Immigration

CA Commission Votes to Expand ICE Detention Center

The 4-1 vote will bring the total capacity to 2,690 immigrants.

On Wednesday February 19, community members and grassroot organizations attended the Adelanto Planning Commission meeting to decide if GEO Group will be allowed to expand their ICE Detention Center in Adelanto California.

GEO’s plan is to convert the 750-bed state prison that already exists in the south-east corner between the Adelanto East and West building, the Desert View Modified Community Correctional Facility, into an annex for the 1,940-bed federal immigration detention center.

The Adelanto Planning Commission’s 4-1 vote exposes the company’s deep financial relationship with the city. This approval will bring the total capacity to 2,690 immigrants at GEO’s Adelanto ICE Detention Center, which will make the largest immigrant detention center in the country even larger.

California Governor Gavin Newsom signed a state law Assembly Bill No. 32 in October 2019 to phase out private prisons and immigration detention centers in California. As a result, ICE and GEO rushed to lock in last-minute contracts that are worth billions of dollars. In December 2019, ICE and GEO signed a 15- year contract for Adelanto detention center, just weeks before AB 32 goes into effect on January 1, 2020. The contract did include the Desert View prison.

During the public testimony, the community and grassroot organizations criticized GEO Group and highlighted the role private prisons play in working class communities and their long history of abuse, neglect, and deaths. On the contrary, GEO employees highlighted the 600 jobs and financial contributions the company presently provides the city. 

The public hearing was only made possible because California State Law, Senate Bill No. 29—also known as Dignity not Detention that was passed on October 2017 that declares cities of Adelanto, McFarland, and San Diego must listen to public comments before deciding to expand and/ or re-purpose existing private facilities to detain immigrants.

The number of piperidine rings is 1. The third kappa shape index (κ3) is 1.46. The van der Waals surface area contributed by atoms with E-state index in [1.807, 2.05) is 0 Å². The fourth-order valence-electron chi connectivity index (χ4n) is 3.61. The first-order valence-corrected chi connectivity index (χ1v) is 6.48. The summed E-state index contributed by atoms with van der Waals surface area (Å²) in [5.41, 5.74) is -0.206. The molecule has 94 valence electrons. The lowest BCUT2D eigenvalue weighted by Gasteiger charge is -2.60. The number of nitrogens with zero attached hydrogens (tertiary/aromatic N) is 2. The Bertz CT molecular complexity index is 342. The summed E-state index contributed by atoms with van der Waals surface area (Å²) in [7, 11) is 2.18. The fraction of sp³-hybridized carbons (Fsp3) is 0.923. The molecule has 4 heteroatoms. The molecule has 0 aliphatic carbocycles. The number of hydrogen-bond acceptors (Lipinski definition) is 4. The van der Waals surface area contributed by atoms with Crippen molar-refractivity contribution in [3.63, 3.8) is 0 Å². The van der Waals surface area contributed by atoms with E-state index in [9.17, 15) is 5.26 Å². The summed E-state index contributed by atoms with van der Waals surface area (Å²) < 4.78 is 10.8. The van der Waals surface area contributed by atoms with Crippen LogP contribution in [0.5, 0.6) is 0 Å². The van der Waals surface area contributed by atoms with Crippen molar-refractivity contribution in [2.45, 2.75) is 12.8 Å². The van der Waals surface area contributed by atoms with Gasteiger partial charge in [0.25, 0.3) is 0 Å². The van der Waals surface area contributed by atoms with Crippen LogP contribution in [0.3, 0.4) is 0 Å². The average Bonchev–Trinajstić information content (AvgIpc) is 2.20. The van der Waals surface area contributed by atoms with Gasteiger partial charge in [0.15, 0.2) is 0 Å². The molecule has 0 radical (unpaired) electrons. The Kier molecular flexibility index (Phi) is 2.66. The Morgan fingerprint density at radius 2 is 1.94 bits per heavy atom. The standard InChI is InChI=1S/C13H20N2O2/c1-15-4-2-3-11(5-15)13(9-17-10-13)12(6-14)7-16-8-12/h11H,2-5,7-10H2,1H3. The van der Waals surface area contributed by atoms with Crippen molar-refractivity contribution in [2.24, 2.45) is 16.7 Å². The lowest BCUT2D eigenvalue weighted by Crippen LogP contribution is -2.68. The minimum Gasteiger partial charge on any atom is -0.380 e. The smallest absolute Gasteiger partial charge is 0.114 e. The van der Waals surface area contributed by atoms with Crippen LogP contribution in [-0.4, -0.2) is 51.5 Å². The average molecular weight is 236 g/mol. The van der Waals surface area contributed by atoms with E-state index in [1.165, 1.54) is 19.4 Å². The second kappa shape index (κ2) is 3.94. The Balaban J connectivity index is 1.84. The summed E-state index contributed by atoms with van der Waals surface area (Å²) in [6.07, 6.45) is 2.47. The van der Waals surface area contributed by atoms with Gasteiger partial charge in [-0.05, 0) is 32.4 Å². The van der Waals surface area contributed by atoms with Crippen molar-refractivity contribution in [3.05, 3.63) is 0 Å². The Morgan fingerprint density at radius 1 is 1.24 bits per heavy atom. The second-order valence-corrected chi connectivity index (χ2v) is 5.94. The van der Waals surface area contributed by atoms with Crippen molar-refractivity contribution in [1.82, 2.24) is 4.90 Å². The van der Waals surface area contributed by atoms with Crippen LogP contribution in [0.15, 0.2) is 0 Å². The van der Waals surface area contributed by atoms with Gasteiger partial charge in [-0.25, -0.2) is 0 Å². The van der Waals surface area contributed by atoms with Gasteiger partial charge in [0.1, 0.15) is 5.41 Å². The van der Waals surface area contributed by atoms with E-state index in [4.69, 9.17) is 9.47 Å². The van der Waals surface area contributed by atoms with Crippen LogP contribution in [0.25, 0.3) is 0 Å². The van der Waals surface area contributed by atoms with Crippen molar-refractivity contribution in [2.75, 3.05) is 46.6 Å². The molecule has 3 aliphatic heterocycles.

As a result, the mandate gives the cities’ planning commission a chance to listen and learn the harms private prisons are in working class communities. In addition, these public hearings give the community and grassroot organizations a chance to voice their concerns and also inform the public of what is happening in their community. 

This approval is entering its final stages but it is not over yet. Next, the city has to approve the permits. Christina Fialho, executive director of Freedom for Immigrants, a nonprofit organization that is focused on abolishing immigration detention told Daily Press “This ends now. If either city moves for final approval of these permits, we will see them in court.” The fight for Adelanto’s future will continue.

The vote remains in place until the permit alteration is appealed to the city council within 10 days of the vote.

About the author

Abraham Marquez

Abraham Marquez is a freelance writer from Inglewood. Focusing on sports, politics, culture and social movements.

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